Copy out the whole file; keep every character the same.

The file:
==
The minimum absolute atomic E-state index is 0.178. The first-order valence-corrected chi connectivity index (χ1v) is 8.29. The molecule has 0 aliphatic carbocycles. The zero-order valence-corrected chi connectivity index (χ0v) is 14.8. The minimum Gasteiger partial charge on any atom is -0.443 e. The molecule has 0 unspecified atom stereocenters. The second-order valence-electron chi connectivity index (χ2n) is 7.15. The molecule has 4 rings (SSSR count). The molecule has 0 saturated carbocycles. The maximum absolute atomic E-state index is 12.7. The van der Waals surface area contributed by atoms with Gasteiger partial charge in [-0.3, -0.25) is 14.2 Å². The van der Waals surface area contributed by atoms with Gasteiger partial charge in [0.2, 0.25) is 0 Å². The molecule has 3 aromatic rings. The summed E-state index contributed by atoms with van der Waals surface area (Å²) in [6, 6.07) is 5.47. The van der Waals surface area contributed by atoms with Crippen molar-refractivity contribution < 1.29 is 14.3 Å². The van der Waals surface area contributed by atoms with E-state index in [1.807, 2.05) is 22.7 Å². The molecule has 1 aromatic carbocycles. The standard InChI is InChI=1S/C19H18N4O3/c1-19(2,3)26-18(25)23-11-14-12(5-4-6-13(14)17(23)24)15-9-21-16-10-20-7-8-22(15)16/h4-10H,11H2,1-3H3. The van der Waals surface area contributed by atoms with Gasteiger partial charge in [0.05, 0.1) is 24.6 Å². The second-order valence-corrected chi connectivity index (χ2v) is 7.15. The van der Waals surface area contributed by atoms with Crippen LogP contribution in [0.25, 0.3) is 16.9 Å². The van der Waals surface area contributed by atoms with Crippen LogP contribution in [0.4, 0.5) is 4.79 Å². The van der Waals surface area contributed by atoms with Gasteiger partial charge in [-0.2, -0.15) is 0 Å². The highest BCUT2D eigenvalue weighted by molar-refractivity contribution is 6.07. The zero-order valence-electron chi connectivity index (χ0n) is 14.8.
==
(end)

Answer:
The minimum absolute atomic E-state index is 0.178. The first-order valence-corrected chi connectivity index (χ1v) is 8.29. The molecule has 0 aliphatic carbocycles. The zero-order valence-corrected chi connectivity index (χ0v) is 14.8. The minimum Gasteiger partial charge on any atom is -0.443 e. The molecule has 0 unspecified atom stereocenters. The second-order valence-electron chi connectivity index (χ2n) is 7.15. The molecule has 4 rings (SSSR count). The molecule has 0 saturated carbocycles. The maximum absolute atomic E-state index is 12.7. The van der Waals surface area contributed by atoms with Gasteiger partial charge in [-0.3, -0.25) is 14.2 Å². The van der Waals surface area contributed by atoms with Gasteiger partial charge in [0.2, 0.25) is 0 Å². The molecule has 3 aromatic rings. The summed E-state index contributed by atoms with van der Waals surface area (Å²) in [6, 6.07) is 5.47. The van der Waals surface area contributed by atoms with Crippen molar-refractivity contribution < 1.29 is 14.3 Å². The van der Waals surface area contributed by atoms with E-state index in [1.807, 2.05) is 22.7 Å². The molecule has 1 aromatic carbocycles. The standard InChI is InChI=1S/C19H18N4O3/c1-19(2,3)26-18(25)23-11-14-12(5-4-6-13(14)17(23)24)15-9-21-16-10-20-7-8-22(15)16/h4-10H,11H2,1-3H3. The van der Waals surface area contributed by atoms with Gasteiger partial charge in [0.05, 0.1) is 24.6 Å². The second-order valence-corrected chi connectivity index (χ2v) is 7.15. The van der Waals surface area contributed by atoms with Crippen LogP contribution in [0.25, 0.3) is 16.9 Å². The van der Waals surface area contributed by atoms with Crippen LogP contribution in [0.4, 0.5) is 4.79 Å². The van der Waals surface area contributed by atoms with Gasteiger partial charge in [-0.2, -0.15) is 0 Å². The highest BCUT2D eigenvalue weighted by molar-refractivity contribution is 6.07. The zero-order valence-electron chi connectivity index (χ0n) is 14.8.